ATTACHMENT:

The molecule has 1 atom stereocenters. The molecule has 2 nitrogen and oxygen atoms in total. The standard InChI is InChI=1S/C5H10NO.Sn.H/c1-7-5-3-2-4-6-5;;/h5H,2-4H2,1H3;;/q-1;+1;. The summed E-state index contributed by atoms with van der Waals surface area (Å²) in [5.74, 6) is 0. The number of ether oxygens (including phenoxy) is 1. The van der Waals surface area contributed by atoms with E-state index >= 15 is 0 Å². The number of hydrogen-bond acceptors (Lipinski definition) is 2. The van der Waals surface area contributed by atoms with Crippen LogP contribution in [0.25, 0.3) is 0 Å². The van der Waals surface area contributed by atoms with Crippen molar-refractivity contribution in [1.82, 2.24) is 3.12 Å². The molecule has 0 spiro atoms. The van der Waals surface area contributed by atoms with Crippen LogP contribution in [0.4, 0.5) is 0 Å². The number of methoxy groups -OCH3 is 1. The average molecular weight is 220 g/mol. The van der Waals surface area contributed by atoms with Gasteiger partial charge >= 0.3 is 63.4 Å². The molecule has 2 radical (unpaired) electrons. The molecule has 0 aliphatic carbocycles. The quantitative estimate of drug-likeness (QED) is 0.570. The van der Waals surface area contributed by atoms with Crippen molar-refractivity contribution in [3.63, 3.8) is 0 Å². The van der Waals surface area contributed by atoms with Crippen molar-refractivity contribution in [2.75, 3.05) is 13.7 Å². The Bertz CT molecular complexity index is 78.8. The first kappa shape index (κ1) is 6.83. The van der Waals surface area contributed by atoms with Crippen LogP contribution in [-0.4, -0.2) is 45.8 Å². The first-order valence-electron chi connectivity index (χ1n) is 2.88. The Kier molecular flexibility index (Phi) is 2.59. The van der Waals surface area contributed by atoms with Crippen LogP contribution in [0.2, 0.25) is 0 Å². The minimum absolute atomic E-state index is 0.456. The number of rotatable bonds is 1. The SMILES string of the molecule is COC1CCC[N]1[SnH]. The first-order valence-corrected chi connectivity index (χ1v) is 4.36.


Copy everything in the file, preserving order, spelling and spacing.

The molecule has 1 atom stereocenters. The molecule has 2 nitrogen and oxygen atoms in total. The standard InChI is InChI=1S/C5H10NO.Sn.H/c1-7-5-3-2-4-6-5;;/h5H,2-4H2,1H3;;/q-1;+1;. The summed E-state index contributed by atoms with van der Waals surface area (Å²) in [5.74, 6) is 0. The number of ether oxygens (including phenoxy) is 1. The van der Waals surface area contributed by atoms with E-state index >= 15 is 0 Å². The number of hydrogen-bond acceptors (Lipinski definition) is 2. The van der Waals surface area contributed by atoms with Crippen LogP contribution in [0.25, 0.3) is 0 Å². The van der Waals surface area contributed by atoms with Crippen molar-refractivity contribution in [1.82, 2.24) is 3.12 Å². The molecule has 0 spiro atoms. The van der Waals surface area contributed by atoms with Crippen LogP contribution in [0.4, 0.5) is 0 Å². The number of methoxy groups -OCH3 is 1. The average molecular weight is 220 g/mol. The van der Waals surface area contributed by atoms with Gasteiger partial charge >= 0.3 is 63.4 Å². The molecule has 2 radical (unpaired) electrons. The molecule has 0 aliphatic carbocycles. The quantitative estimate of drug-likeness (QED) is 0.570. The van der Waals surface area contributed by atoms with Crippen molar-refractivity contribution in [3.63, 3.8) is 0 Å². The van der Waals surface area contributed by atoms with Crippen molar-refractivity contribution in [2.75, 3.05) is 13.7 Å². The Bertz CT molecular complexity index is 78.8. The first kappa shape index (κ1) is 6.83. The van der Waals surface area contributed by atoms with Crippen LogP contribution in [-0.4, -0.2) is 45.8 Å². The first-order valence-electron chi connectivity index (χ1n) is 2.88. The Kier molecular flexibility index (Phi) is 2.59. The van der Waals surface area contributed by atoms with Crippen LogP contribution in [0.2, 0.25) is 0 Å². The minimum absolute atomic E-state index is 0.456. The number of rotatable bonds is 1. The SMILES string of the molecule is COC1CCC[N]1[SnH]. The first-order valence-corrected chi connectivity index (χ1v) is 4.36.